Alternative 4 – Articulated Concrete Matting.  The use of articulated matting stabilizes the stream bed/banks and will protect the pipeline.  Kinder Morgan is proposing to install an articulated concrete matting system to cover the exposed pipeline and extend the mat system up both banks of the stream for additional bank stabilization.  To accomplish this, both banks will be graded to create gentle slopes.  The matting will then be anchored in the stream bed on the upstream end of the proposed project.  This matting system will provide and maintain cover over the pipelines and thereby stabilize the stream channel.  Additionally, the spacing in the matting will allow alluvial sediment to settle, thus allowing native vegetation to be established. The articulated concrete matting option would cost less than lowering the pipeline, would have minimal impacts on the environment, and can be completed in a timely manner without disrupting the operation of the pipeline. Using the articulated concrete matting also requires the best construction methods for protecting the safety and welfare of personnel and the environment.

EVALUATION FACTORS:  The decision whether to issue a permit will be based on an evaluation of the probable impacts, including cumulative impacts, of the described activity on the public interest.  That decision will reflect the national concern for both protection and utilization of important resources.  The benefit, which reasonably may be expected to accrue from the described activity, must be balanced against its reasonably foreseeable detriments.  All factors which may be relevant to the described activity will be considered, including the cumulative effects thereof; among those are conservation, economics, aesthetics, general environmental concerns, wetlands, historic properties, fish and wildlife values, flood hazards, floodplain values, land use, navigation, shoreline erosion and accretion, recreation, water supply and conservation, water quality, energy needs, safety, food and fiber production, mineral needs, consideration of property ownership and, in general, the needs and welfare of the people.  The activity's impact on the public interest will include application of the Section 404(b)(1) guidelines promulgated by the Administrator, Environmental Protection Agency (40 CFR Part 230).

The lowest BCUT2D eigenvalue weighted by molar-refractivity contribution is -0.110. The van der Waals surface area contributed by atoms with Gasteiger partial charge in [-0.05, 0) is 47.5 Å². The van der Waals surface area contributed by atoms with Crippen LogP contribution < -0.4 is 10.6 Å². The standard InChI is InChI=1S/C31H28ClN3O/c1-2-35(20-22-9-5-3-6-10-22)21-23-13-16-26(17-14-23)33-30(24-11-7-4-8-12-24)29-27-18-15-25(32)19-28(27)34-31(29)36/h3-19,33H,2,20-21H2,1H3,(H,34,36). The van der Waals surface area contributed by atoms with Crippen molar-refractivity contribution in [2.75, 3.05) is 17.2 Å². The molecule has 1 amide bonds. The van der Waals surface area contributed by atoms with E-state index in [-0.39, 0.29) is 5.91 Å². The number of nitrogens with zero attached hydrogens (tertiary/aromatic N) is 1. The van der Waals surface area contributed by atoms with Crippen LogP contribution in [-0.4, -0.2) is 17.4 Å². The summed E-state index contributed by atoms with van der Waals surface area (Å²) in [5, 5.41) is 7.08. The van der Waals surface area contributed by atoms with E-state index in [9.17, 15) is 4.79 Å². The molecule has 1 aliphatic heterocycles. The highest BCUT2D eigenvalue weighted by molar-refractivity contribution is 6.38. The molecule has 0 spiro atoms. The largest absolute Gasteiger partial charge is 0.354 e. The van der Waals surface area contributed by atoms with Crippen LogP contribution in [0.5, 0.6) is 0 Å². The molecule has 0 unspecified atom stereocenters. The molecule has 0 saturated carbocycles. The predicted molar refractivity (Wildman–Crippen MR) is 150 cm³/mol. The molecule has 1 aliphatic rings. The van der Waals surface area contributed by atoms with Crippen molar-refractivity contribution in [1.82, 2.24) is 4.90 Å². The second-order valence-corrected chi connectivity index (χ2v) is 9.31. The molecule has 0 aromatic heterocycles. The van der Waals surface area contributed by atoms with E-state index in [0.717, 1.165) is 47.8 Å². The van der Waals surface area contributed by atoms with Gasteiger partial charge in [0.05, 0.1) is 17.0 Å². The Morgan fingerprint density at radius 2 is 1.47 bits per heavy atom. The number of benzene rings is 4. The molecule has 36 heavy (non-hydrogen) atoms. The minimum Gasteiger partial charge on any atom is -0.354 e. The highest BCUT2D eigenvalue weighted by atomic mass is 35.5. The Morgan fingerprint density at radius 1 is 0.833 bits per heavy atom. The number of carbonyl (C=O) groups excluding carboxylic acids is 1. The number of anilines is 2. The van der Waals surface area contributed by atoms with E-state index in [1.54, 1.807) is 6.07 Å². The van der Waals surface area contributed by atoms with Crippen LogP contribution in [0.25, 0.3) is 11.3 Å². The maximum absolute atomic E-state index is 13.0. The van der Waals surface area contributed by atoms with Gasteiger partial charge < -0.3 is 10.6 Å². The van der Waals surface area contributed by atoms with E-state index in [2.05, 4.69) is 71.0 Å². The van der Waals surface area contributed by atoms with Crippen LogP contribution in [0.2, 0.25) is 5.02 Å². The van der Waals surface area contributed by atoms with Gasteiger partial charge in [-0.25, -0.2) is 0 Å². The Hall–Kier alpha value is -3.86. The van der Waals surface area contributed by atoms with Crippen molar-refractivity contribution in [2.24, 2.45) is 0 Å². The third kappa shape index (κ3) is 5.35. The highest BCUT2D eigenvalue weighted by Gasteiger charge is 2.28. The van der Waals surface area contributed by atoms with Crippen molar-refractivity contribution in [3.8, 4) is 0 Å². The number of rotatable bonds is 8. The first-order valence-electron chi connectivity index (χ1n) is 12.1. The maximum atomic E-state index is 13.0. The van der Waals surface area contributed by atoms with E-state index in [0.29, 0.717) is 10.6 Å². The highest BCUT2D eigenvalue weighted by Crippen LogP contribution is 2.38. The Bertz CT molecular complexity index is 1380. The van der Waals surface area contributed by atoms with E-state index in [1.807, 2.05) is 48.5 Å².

The Corps is soliciting comments from the public, federal, state, and local agencies and officials, Indian tribes, and other interested parties in order to consider and evaluate the impacts of this proposed activity.  Any comments received will be considered by the Corps to determine whether to issue, modify, condition, or deny a permit for this proposal.  To make this decision, comments are used to assess impacts on endangered species, historic properties, water quality, general environmental effects, and other public interest factors listed above.  Comments are used in the preparation of an Environmental Assessment and/or an Environmental Impact Statement pursuant to the National Environmental Policy Act.  Comments are also used to determine the need for a public hearing and to determine the overall public interest of the proposed activity.